As the Donald Trump administration prepares for the President-elect's inauguration on January 20, the nominee for the post of Attorney General has promised to take suitable steps to end the misuse of H-1B and L1 work visas programmes by foreign IT professionals including Indians.
Jeff Sessions, President-elect Trump's nominee for the post has assured lawmakers of pushing legislative measures to curb misuse of visas programmes significantly used by Indian IT professionals to allegedly replace American workers.
"It's simply wrong to think that we're in a totally open world and that any American with a job can be replaced if somebody in the world is willing to take a job for less pay," Sessions told members of Senate Judiciary Committee during his confirmation hearing for the position of US Attorney General.
"We have borders. We have a commitment to our citizens and you have been a champion of that. I've been honoured to work with you on it," Sessions said in response to a question from Senator Charles Grassley, Chairman of the Senate Judiciary Committee.
This comes a week after two Congressmen – Darrell Issa and Scott Peters – both from California, re-introduced a bill to modify the eligibility requirements for H-1B visa exemptions and limit the outsourcing of jobs.
The development is important because Tump’s had last month remarked that he will not allow Americans to be replaced by foreign workers, including Indians. Any change in the programme will definitely impact the Indian IT companies. The new bill among other things increase the minimum salary of H-1B Visa to USD 100,000 per annum and eliminate the Masters Degree exemption.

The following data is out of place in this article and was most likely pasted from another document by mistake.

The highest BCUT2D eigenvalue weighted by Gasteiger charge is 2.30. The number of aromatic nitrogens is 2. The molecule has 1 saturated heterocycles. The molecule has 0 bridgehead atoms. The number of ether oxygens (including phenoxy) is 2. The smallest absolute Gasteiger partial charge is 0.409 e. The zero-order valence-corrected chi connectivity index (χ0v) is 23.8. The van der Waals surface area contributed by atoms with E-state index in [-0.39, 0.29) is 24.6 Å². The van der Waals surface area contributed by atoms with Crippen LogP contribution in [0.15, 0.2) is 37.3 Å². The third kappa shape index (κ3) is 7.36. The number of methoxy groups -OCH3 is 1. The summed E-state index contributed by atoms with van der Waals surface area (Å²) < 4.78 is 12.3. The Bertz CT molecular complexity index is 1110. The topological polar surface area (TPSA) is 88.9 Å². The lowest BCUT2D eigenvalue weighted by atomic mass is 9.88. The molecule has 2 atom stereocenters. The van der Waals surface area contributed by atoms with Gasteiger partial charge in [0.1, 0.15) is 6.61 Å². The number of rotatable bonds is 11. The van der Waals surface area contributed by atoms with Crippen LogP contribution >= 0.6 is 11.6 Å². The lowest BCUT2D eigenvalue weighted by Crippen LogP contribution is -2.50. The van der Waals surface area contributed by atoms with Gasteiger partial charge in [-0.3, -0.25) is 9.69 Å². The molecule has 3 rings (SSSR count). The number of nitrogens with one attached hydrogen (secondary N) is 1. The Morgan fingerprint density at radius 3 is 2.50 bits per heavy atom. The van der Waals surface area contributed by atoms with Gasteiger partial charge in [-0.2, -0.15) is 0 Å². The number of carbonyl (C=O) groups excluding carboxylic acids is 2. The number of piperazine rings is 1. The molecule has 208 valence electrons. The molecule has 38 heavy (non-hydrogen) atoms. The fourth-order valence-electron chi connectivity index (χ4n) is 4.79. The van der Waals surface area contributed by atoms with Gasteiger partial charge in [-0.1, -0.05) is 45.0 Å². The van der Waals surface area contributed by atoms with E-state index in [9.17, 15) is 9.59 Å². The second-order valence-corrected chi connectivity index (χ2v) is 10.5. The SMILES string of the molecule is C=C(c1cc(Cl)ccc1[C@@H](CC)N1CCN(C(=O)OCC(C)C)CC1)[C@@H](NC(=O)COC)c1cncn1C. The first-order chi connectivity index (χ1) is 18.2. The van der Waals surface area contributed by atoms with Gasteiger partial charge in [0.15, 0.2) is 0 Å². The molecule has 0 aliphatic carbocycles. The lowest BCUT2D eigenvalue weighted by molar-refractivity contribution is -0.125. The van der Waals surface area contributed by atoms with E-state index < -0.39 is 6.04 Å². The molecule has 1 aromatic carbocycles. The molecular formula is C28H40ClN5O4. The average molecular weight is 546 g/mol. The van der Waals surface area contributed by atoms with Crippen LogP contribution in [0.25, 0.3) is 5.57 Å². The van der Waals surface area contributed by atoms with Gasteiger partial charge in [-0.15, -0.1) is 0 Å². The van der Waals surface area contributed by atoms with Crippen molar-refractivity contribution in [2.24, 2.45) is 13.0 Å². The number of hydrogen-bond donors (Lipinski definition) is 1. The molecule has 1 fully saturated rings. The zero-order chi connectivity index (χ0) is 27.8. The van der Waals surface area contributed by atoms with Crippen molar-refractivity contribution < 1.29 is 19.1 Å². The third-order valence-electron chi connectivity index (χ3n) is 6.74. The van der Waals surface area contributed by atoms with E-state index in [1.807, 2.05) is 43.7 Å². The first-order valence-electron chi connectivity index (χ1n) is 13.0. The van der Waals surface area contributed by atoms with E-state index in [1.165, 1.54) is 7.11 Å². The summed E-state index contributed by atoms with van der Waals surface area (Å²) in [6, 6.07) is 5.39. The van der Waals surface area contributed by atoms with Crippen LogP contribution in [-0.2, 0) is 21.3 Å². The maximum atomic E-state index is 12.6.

According to an estimate, in 2015, seven largest Indian IT companies got nearly 15,000 of the 85,000 H1B visas approved by the US, more than any other country.
In the past both Sessions and Grassley have worked together to bring legislations on H-1B visas that badly hit Indian IT companies.
The Office of Special Counsel for immigration related unfair employment practices is an office within the Justice Department which would be headed by Sessions if he is confirmed by the US Senate.
The Office enforces the anti-discrimination provisions of the Immigration and Nationality Act.
"While the office is designed to protect foreign nationals with employment visas from discrimination, it is also charged with ensuring that American workers are not discriminated against in the workplace. Many US workers advocate that the layoff of American workers and the replacement by cheaper, foreign, H-1B workers constitutes de facto nationality based discrimination against American workers," Grassley said.
"The Obama administration has failed to protect American workers here. Will you, this is my question, will you be more aggressive in investigating the abuses of these visa programmes?" he asked.
"I believe this has been an abuse. And I have been pleased to support your legislation and some others too, that others have produced that I believe could be helpful. It needs to be addressed," Sessions said.
Describing Sessions as a vocal champion for American workers, Grassley said many American workers are being laid off and replaced by cheaper foreign labour imported through some of the US visa programmes.
Sessions, Grassley and Senator Dick Durbin in the past had co-sponsored a bill that would reform H-1B visa programmes by ensuring that qualified American workers are considered for high skilled job opportunities before those jobs can be offered to foreign nationals.
"It also prohibit a company from hiring H-1B employees if they employ more than 50 people and more than 50 per cent of their employees are H-1B or L-1 visa holders," he said.